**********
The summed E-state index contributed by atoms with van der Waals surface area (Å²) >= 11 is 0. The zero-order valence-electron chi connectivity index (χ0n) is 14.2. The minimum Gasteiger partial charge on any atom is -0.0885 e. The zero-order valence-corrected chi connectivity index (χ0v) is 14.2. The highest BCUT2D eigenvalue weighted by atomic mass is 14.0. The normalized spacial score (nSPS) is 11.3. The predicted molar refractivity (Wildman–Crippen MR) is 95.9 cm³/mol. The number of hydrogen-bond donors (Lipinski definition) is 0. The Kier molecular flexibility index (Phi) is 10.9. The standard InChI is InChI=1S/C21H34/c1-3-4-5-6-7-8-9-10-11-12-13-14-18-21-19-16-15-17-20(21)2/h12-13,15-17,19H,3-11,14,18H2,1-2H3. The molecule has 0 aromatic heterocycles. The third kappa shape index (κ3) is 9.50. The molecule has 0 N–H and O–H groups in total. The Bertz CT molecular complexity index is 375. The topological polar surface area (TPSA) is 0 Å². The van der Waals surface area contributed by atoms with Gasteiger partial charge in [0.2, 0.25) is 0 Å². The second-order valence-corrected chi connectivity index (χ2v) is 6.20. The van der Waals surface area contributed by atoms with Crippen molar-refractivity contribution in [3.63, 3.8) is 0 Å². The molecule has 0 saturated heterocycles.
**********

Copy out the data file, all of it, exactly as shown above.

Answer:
The summed E-state index contributed by atoms with van der Waals surface area (Å²) >= 11 is 0. The zero-order valence-electron chi connectivity index (χ0n) is 14.2. The minimum Gasteiger partial charge on any atom is -0.0885 e. The zero-order valence-corrected chi connectivity index (χ0v) is 14.2. The highest BCUT2D eigenvalue weighted by atomic mass is 14.0. The normalized spacial score (nSPS) is 11.3. The predicted molar refractivity (Wildman–Crippen MR) is 95.9 cm³/mol. The number of hydrogen-bond donors (Lipinski definition) is 0. The Kier molecular flexibility index (Phi) is 10.9. The standard InChI is InChI=1S/C21H34/c1-3-4-5-6-7-8-9-10-11-12-13-14-18-21-19-16-15-17-20(21)2/h12-13,15-17,19H,3-11,14,18H2,1-2H3. The molecule has 0 aromatic heterocycles. The third kappa shape index (κ3) is 9.50. The molecule has 0 N–H and O–H groups in total. The Bertz CT molecular complexity index is 375. The topological polar surface area (TPSA) is 0 Å². The van der Waals surface area contributed by atoms with Gasteiger partial charge in [0.2, 0.25) is 0 Å². The second-order valence-corrected chi connectivity index (χ2v) is 6.20. The van der Waals surface area contributed by atoms with Crippen molar-refractivity contribution in [3.63, 3.8) is 0 Å². The molecule has 0 saturated heterocycles.